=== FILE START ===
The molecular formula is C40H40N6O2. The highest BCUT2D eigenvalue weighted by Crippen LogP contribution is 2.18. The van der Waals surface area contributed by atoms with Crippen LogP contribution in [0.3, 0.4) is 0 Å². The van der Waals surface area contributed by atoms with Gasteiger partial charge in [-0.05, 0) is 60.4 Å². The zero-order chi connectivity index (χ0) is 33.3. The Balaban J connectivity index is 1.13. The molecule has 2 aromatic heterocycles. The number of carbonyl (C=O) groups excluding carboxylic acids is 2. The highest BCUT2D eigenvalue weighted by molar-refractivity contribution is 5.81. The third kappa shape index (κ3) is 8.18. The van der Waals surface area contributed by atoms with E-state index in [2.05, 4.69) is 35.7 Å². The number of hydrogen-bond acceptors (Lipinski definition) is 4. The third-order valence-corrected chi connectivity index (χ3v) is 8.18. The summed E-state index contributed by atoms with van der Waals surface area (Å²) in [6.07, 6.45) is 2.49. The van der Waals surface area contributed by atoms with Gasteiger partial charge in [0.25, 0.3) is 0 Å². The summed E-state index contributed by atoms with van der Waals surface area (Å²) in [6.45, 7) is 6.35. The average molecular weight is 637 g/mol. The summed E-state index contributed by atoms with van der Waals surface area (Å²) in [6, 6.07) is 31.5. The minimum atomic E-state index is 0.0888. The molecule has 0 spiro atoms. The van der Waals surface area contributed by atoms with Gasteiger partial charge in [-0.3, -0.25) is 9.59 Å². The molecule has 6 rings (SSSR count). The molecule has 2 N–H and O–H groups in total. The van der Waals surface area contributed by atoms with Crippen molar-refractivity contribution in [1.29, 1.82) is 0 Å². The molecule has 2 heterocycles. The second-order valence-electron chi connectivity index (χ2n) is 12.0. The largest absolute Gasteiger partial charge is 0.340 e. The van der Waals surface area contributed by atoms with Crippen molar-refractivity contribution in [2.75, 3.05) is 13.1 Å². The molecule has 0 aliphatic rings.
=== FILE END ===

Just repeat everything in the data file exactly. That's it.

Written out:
The molecular formula is C40H40N6O2. The highest BCUT2D eigenvalue weighted by Crippen LogP contribution is 2.18. The van der Waals surface area contributed by atoms with Crippen LogP contribution in [0.3, 0.4) is 0 Å². The van der Waals surface area contributed by atoms with Gasteiger partial charge in [-0.05, 0) is 60.4 Å². The zero-order chi connectivity index (χ0) is 33.3. The Balaban J connectivity index is 1.13. The molecule has 2 aromatic heterocycles. The number of carbonyl (C=O) groups excluding carboxylic acids is 2. The highest BCUT2D eigenvalue weighted by molar-refractivity contribution is 5.81. The third kappa shape index (κ3) is 8.18. The van der Waals surface area contributed by atoms with E-state index in [2.05, 4.69) is 35.7 Å². The number of hydrogen-bond acceptors (Lipinski definition) is 4. The third-order valence-corrected chi connectivity index (χ3v) is 8.18. The summed E-state index contributed by atoms with van der Waals surface area (Å²) in [6.07, 6.45) is 2.49. The van der Waals surface area contributed by atoms with Gasteiger partial charge in [0.25, 0.3) is 0 Å². The summed E-state index contributed by atoms with van der Waals surface area (Å²) in [6.45, 7) is 6.35. The average molecular weight is 637 g/mol. The summed E-state index contributed by atoms with van der Waals surface area (Å²) in [6, 6.07) is 31.5. The minimum atomic E-state index is 0.0888. The molecule has 0 spiro atoms. The van der Waals surface area contributed by atoms with Gasteiger partial charge in [-0.3, -0.25) is 9.59 Å². The molecule has 6 rings (SSSR count). The molecule has 2 N–H and O–H groups in total. The van der Waals surface area contributed by atoms with Crippen molar-refractivity contribution in [1.29, 1.82) is 0 Å². The molecule has 2 heterocycles. The second-order valence-electron chi connectivity index (χ2n) is 12.0. The largest absolute Gasteiger partial charge is 0.340 e. The van der Waals surface area contributed by atoms with Crippen molar-refractivity contribution in [2.75, 3.05) is 13.1 Å². The molecule has 0 aliphatic rings.